Do I Need to Replace My Car Seat After a Car Accident?
We had a bit of a scare this week mamas. We got in a car accident. Baby girl and I dropped off brother at school, and were hit by a car that failed to yield.
It's the first time I've been in an accident that left my car "undriveable" and having one of the babes with me made the whole thing that much more stressful. Thankfully, there was a good Samaritan that stopped and helped me get her out of the car and across the lanes of traffic safely while we waited for the police and the tow truck and all the craziness to get figured out.
But one thing that hadn't crossed my mind until I called my insurance company was the following:
Do I need to replace the car seats after a car accident?
Since I'm going through the whole process and am FULL of knowledge, I'm here to share it with you, mama! So here's all the deets.
Oh, and in case you're in a really crappy situation like me wrangling insurance companies (ew) and trying to find a fax machine somewhere to use (why though?) and constantly talking on the phone (ugh), then you'll be happy to know that The Baby Cubby makes replacing a car seat really easy.
f after a crash:
Severity of Crash
In the past, the National Highway Traffic Safety Administration (NHTSA) urged parents to replace car seats regardless of the severity of the accident, but have since changed their stance on what they consider a "minor crash."
Basically, if your car obtained minimal damage, is able to be driven after the incident, there are no injuries sustained in the crash, and there was no visible damage to the door or side of the car or with the car seat, or no visible damage to the seat itself, you may feel safe holding on to your seat.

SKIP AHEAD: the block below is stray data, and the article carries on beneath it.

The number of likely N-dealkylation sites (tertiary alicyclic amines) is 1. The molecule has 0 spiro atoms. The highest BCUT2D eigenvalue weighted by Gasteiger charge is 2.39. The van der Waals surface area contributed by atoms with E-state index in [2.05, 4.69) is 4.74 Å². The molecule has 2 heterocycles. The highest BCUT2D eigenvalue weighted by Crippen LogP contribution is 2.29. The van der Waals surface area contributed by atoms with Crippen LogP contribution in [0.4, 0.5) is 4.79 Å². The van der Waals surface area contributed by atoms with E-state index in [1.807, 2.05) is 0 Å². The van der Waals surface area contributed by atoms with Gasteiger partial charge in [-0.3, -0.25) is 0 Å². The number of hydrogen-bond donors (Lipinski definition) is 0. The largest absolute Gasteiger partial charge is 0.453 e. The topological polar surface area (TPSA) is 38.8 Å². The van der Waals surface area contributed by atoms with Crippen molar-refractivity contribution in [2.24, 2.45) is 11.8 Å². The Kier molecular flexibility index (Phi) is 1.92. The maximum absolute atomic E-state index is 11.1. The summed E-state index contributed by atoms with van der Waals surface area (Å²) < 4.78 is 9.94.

If you can't check off all of the above, then chances are you're going to need to replace your car seat.
Since our accident fell in the "moderate to severe" crash categories, we needed to replace both of the car seats we had in the car at the time of the crash.
Occupied vs Empty
There are mixed feelings about whether or not it is necessary to replace car seats if they weren't occupied at the time of the crash. Here's a few things to consider when it comes to replacing an empty car seat:
If your car sustained any body damage then your car seat absorbed the energy and it will cause damage to the frame.
Since your car is made of metal and steel and was roughed up, think about how the plastic that makes up the majority of your child's car seat faired.
Even an empty seat will move in a crash, and because of the way car seats are buckled through a seat belt or LATCH, it will cause damage to the seat (more so if it is occupied).
In our accident, we had both seats in the car, and one was occupied. We chose to replace both seats.
Even if you have experienced a minor car accident and there is no visible damage to the seat, the tethers or the buckles, it is always a good idea to check with your car seat's manufacturer. Different companies have different guidelines for replacing seats, and it is best to follow their recommendation before state or insurance agency recommendations.